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17 April 2014 12:48 pm ,
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Officials last week revealed that the U.S. contribution to ITER could cost $3.9 billion by 2034—roughly four times the...
An experimental hepatitis B drug that looked safe in animal trials tragically killed five of 15 patients in 1993. Now,...
Using the two high-quality genomes that exist for Neandertals and Denisovans, researchers find clues to gene activity...
A new report from the Intergovernmental Panel on Climate Change (IPCC) concludes that humanity has done little to slow...
Astronomers have discovered an Earth-sized planet in the habitable zone of a red dwarf—a star cooler than the sun—500...
Three years ago, Jennifer Francis of Rutgers University proposed that a warming Arctic was altering the behavior of the...
- 17 April 2014 12:48 pm , Vol. 344 , #6181
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Science Longevity Paper Retracted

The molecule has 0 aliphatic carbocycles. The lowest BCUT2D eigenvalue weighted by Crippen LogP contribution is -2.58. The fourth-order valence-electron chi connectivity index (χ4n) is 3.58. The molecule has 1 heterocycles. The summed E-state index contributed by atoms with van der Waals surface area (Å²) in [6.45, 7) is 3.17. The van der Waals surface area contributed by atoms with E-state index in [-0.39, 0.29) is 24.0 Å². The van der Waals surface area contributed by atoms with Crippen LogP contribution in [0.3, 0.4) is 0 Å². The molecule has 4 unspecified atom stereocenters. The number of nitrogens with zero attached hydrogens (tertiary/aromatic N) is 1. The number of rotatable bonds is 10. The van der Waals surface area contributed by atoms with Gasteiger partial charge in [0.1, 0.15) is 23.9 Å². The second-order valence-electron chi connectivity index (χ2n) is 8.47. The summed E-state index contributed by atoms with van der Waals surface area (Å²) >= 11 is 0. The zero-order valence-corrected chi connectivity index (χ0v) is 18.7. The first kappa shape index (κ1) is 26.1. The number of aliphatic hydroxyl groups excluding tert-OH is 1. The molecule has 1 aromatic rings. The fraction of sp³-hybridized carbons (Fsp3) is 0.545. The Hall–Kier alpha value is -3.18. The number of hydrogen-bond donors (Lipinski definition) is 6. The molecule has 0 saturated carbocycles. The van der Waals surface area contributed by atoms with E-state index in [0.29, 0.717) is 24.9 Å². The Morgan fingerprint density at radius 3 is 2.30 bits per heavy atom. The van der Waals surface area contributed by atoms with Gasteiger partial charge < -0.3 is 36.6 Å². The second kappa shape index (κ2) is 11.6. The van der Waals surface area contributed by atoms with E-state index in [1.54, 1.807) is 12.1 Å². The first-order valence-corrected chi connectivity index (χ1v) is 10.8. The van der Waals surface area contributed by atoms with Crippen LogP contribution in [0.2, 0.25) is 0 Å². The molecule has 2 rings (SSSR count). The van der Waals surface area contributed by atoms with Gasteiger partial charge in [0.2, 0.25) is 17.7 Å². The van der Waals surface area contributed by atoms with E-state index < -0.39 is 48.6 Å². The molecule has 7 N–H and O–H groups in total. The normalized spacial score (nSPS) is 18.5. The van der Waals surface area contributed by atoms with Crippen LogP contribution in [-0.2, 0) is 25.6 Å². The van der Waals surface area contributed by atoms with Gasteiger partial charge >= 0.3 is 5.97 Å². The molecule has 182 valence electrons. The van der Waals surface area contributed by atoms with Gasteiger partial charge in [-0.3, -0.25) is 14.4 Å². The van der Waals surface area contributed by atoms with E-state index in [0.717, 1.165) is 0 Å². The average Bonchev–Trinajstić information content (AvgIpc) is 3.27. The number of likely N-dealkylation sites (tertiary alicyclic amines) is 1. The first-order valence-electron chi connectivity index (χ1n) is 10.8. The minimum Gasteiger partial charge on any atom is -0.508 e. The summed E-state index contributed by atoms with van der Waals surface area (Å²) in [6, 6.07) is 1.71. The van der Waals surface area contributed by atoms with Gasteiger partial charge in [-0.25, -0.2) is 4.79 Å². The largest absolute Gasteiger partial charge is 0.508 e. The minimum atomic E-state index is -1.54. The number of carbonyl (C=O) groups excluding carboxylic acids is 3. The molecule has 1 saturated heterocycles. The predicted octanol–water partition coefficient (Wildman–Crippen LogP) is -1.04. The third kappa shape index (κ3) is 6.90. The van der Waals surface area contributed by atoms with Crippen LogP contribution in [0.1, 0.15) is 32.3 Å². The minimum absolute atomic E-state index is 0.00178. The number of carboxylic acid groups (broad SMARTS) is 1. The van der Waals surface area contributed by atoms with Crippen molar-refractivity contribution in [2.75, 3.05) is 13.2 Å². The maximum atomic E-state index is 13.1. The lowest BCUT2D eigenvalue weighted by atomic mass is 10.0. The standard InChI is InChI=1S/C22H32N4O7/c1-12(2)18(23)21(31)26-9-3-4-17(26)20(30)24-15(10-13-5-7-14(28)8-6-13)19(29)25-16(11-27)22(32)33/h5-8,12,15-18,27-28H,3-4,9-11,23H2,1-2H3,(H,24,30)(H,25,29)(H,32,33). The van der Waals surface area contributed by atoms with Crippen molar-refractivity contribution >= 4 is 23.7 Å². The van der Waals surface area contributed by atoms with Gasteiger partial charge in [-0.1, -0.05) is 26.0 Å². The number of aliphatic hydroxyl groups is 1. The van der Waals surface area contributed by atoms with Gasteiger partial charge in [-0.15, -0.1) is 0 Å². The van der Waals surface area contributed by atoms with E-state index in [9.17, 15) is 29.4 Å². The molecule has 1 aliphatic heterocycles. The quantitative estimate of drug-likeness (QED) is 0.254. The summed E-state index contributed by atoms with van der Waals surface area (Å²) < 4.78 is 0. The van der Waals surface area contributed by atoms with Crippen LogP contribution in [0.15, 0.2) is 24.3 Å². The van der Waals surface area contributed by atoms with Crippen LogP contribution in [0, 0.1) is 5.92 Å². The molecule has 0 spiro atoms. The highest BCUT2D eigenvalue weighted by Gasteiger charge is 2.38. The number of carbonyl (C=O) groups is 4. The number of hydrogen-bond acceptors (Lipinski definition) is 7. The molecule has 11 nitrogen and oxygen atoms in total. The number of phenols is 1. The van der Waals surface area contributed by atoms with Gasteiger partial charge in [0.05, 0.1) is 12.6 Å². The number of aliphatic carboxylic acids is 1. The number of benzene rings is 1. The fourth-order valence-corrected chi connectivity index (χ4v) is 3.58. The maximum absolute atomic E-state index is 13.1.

21 July 2011 2:00 pm
The authors of a controversial genetics paper published last year in Science published a retraction today, acknowledging "technical errors" in their gene-finding strategy. The work, led by Paola Sebastiani and Thomas Perls of Boston University, claimed to have found a "signature" of 150 gene variants that together could help predict whether someone might live to be 100.
But within days of the paper's appearance, critics charged that the authors hadn't accounted for intrinsic flaws in gene microarrays they used to find those variants, among other problems. Last July, Perls and Sebastiani told Science that they were unaware of problems in the microarrays and were working hard to verify their results.
In today's retraction, the authors do not reveal how severely their original findings were affected by the errors. "We feel the main scientific findings remain supported," they write, but "the specific details of the new analysis change substantially from those originally published." In an e-mail exchange, Perls wrote that the researchers "are very anxious to get our corrected results out into the scientific literature," and until then, can't say more about what they are.